Religionless Palliative Care Comes of Age

December 22, 2017.

As 2017 comes to a close, palliative care is still unavailable in more than 80% of the world. What hospice and palliative care services do exist in the Lower and Middle Income Countries is provided by charity funded and faith based hospices, operating hand to mouth, on a wing and a prayer, just as they have since medieval times when the first hospices were founded by religious orders. Christians have always spent scarce resources caring for the sick because doing so is a corporal work of mercy — it amounts to caring for Jesus himself (Matthew 25). How can these ethics be secularised for modernity? What arguments can be used to persuade secular governments that spending scarce resources on (religionless) palliative care — a stipulated human rights obligation — is good public policy?

First of all because the “incurables” abandoned by health systems built to address trauma, triage, cure, and infectious diseases, are the citizens of those governments, if not refugees and migrants who are resident in their countries. The charity funded hospices that still struggle to meet the needs of dying patients, such as Hospice Ethiopia pictured above, can’t possibly care for all the palliative patients in need, given the global increases in life expectancy combined with the proliferation of complex chronic and drug resistant diseases. Since less than 12% of modern deaths will be “sudden,” the vast majority of people will need long term and palliative care as they age out of the workforce. How can governments justify public expenditures on care for them when most allocate less than 5% of their GDP to health? Unlike mothers with newborns who have the potential to work, the seriously ill and dying have no apparent agency: they contribute little or nothing to society or the economy, so are considered a drain on working families, public services, and insurance designed to deliver good health and restore people to productive lives.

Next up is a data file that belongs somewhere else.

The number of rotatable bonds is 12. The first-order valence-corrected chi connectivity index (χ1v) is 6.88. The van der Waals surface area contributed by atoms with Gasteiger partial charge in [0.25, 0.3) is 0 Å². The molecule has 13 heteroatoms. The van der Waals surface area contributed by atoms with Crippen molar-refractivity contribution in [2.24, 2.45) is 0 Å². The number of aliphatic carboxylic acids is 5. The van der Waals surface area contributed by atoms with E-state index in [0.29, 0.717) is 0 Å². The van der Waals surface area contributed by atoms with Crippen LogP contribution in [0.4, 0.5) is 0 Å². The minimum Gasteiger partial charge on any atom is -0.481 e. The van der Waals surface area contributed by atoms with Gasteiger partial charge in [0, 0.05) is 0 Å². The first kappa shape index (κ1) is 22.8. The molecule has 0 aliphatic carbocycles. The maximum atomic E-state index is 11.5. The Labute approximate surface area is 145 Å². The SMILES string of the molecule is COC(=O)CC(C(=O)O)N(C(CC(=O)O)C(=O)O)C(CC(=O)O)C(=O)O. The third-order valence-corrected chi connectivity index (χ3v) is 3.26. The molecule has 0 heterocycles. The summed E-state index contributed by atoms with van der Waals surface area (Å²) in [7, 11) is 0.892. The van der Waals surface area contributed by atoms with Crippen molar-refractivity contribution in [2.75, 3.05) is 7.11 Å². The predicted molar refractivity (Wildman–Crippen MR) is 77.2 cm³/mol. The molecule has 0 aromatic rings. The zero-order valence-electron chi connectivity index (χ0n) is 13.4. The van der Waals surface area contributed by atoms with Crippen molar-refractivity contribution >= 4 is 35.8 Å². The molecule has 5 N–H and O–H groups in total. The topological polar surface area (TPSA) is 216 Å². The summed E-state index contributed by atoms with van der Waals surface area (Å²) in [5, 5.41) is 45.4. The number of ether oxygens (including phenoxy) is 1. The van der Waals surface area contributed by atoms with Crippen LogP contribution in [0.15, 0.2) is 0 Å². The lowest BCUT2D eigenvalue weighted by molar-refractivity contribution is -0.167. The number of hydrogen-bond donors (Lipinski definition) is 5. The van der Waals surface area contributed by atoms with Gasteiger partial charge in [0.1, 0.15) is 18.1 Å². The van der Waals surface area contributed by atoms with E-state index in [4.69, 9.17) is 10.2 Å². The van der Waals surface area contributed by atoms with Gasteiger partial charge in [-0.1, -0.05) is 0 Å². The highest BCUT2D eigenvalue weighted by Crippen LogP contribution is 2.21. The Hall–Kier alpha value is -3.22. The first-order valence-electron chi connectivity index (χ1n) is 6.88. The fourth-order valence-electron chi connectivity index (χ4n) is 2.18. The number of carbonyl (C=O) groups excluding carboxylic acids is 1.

Making the case for publicly funded (religionless) palliative care means reframing the concepts of utility and agency in terms of the social impact of providing palliative care to children, the frail elderly, and the terminally ill. First of all, just because those who need palliative care are not “contributing” now, does not mean they never did, and that they still cannot. Most of those who are now elderly, ill, and abandoned, have raised families, paid taxes, fought for their countries, created art, and served their communities in multiplicities of ways. Their frailty and dependence qua dependence, represents a invaluable social and human resource that collectively mirrors the humility we must expect to learn as we enter older age. The agency of those apparently without agency consists in their teaching younger generations who are given the opportunity to serve them (through taxation, the labor force, volunteering, etc.) the value of giving without repayment in kind; palliative care patients provide societies as a whole with the opportunity to accumulate the social capital of civic trust, compassion, and generosity: the connective tissue of resilient communities.

There are, of course, more easily measurable clinical and epidemiological impacts that can be used to persuade policymakers and health economists that “upstream spend” on palliative care is rational and cost-effective once hope for expensive cures or futile, life-prolonging courses of treatment is gone. Because palliative care focuses on the family and caregivers as well as the patient, it reduces overall health system costs and increases the chance that survivors (caregivers) will have better mental and physical health outcomes. It does this through providing accompaniment, support, and professional attention to caregivers and families of dependent patients.